Nancy Pelosi became the Speaker of the House in January 2007. Hoyer, the second-ranking Democrat in the House, was elected by his colleagues to be House Majority Leader for the 110th Congress. He was successful in his bid for the leadership position against fellow Democrat John Murtha of Pennsylvania by a vote of 149-86 within the caucus.[1][13]

Campaign fundraising

Then-President George W. Bush meets with House Minority Leader Nancy Pelosi and House Minority Whip Steny Hoyer on November 9, 2006.

Hoyer is a prolific fundraiser for House Democrats. He is the top giver to fellow party members in the House. He has given over $1 million to the party and individual candidates over the current election cycle as of July 14, 2008, according to CQ Moneyline. [14]

In March 2007, the Center for Public Integrity reported that Hoyer's political action committee "raised nearly $1 million for congressional candidates [in the 2006 election cycle] by exploiting what experts call a legal loophole." The Center reported:

Campaign finance disclosure records show that the Maryland Democrat used his leadership political action committee — AmeriPAC — as a conduit to collect bundles of checks from individuals, and from business and union interests. He then passed more than $960,000 along to 53 House candidates and another quarter of a million to the Democratic Congressional Campaign Committee, data compiled from the Center for Responsive Politics Web site show. Federal law generally prohibits political action committees, including leadership PACs, which are run by politicians, from receiving more than $5,000 each year from a single donor or giving more than $10,000 to a single candidate ($5,000 each for the primary and the general election). But Hoyer collected as much as $136,000 from one labor union committee and distributed more than $86,000 to a single Congressional race.[15]

The only media to cover the report, the Capital News Service (Maryland), quickly pointed out how common and legal the practice is:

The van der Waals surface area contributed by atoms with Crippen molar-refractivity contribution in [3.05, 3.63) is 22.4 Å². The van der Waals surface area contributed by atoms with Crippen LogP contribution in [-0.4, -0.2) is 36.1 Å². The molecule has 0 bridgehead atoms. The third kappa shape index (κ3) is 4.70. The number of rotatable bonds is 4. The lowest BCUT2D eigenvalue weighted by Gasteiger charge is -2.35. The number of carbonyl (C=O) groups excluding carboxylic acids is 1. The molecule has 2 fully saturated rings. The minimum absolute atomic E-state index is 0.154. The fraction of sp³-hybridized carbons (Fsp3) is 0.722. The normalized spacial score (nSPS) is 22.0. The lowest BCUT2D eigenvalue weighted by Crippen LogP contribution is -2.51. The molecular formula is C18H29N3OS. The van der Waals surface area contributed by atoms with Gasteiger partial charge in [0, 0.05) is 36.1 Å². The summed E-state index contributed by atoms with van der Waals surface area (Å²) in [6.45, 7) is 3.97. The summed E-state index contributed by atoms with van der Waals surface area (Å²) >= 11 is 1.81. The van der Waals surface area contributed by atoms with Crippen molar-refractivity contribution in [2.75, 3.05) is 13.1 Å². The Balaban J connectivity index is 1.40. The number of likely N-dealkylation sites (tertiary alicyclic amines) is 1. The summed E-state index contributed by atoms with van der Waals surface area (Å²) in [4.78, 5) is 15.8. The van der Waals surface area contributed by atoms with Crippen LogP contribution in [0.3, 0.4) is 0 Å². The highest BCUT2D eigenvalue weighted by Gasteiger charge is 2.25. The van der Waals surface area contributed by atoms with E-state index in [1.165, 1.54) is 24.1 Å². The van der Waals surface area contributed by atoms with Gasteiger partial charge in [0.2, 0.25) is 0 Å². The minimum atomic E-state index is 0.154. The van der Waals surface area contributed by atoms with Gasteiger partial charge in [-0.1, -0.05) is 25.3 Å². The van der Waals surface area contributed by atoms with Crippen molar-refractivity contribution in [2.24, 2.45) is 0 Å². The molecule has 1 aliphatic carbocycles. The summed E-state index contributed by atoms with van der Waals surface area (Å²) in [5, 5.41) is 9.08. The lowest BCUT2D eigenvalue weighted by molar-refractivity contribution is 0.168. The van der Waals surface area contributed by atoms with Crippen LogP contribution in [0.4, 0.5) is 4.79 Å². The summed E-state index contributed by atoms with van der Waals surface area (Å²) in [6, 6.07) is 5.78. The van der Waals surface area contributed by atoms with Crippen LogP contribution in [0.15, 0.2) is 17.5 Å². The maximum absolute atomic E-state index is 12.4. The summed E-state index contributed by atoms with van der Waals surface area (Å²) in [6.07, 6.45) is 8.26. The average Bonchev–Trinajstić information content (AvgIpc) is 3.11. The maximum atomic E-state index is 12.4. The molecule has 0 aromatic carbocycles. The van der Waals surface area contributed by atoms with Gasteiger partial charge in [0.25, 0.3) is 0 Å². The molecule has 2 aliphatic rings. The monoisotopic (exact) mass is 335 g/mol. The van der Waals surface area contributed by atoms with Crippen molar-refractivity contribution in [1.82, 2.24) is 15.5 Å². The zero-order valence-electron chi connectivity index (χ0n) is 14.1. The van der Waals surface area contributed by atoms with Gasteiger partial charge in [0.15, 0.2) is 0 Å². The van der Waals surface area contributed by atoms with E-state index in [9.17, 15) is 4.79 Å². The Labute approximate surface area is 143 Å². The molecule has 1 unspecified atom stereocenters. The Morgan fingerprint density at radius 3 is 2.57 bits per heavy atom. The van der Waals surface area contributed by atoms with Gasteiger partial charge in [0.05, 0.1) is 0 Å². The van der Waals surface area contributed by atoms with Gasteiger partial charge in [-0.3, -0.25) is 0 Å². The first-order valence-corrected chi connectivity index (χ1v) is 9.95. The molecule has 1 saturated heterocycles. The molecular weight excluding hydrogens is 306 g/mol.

"That's like saying somebody who deducts mortgage interest on their taxes is exploiting a tax loophole," said Nathaniel Persily, a campaign finance expert and University of Pennsylvania Law School professor. "What exactly is the problem?" "Bundling is very common," said Steve Weisman, of the George Washington University's Campaign Finance Institute. What Hoyer, a lawyer, did was perfectly legal, the Federal Election Commission said, too. In fact, his insistence on detailed reporting made tracking the funds easier. [16]

2008 election

Hoyer won re-election against Republican Collins Bailey in November 2008 by a 74%-26% vote.[17]

Positions

Domestic issues

Hoyer speaks during the second day of the 2008 Democratic National Convention in Denver, Colorado.
  • Abortion: Hoyer is pro-choice.[18]
  • Social Issues: He voted against the Partial-Abortion ban bill in 2003. Hoyer supports affirmative action and gay rights.
  • Gun Rights: Hoyer opposes unrestricted gun ownership. He is rated F by the NRA, indicating a pro-gun control voting record
  • Privacy: Hoyer claimed to oppose providing immunity to telecom companies but has come under fire for negotiating a bill, described by Senators Patrick Leahy and Russ Feingold as a "capitulation", that would provide immunity to any telecom company [19]that had been told by the Bush administration that their actions were legal.[20][21][22][23] “No matter how they spin it, this is still immunity,” said Kevin Bankston, a senior lawyer for the Electronic Frontier Foundation, a privacy rights group that has sued over President Bush's wiretapping program. “It’s not compromise, it’s pure theater.” [24]

In a USA Today opinion piece regarding health care reform that was published August 10, 2009 Steny Hoyer wrote that "Drowning out opposing views is simply un-American." (http://blogs.usatoday.com/oped/2009/08/unamerican-attacks-cant-derail-health-care-debate-.html)

Position on international affairs

  • India: Hoyer supports civilian nuclear cooperation with India. [25]
  • Iraq: Hoyer initially supported the Iraq War and was even recognized by the DLC for his vocal leadership on this issue. After the war became publicly unpopular, Hoyer said he favored a "responsible redeployment". [26] However, he has repeatedly supported legislation to continue funding for the war without deadlines for troop withdrawal, most recently in return for increased funding of domestic projects. [27]
  • Israel: Hoyer is a supporter of Israel, and has often been allied with American Israel Public Affairs Committee. In September 2007, he criticized Rep. Jim Moran for suggesting that AIPAC "has pushed (the Iraq) war from the beginning," calling the comment "factually inaccurate." [28].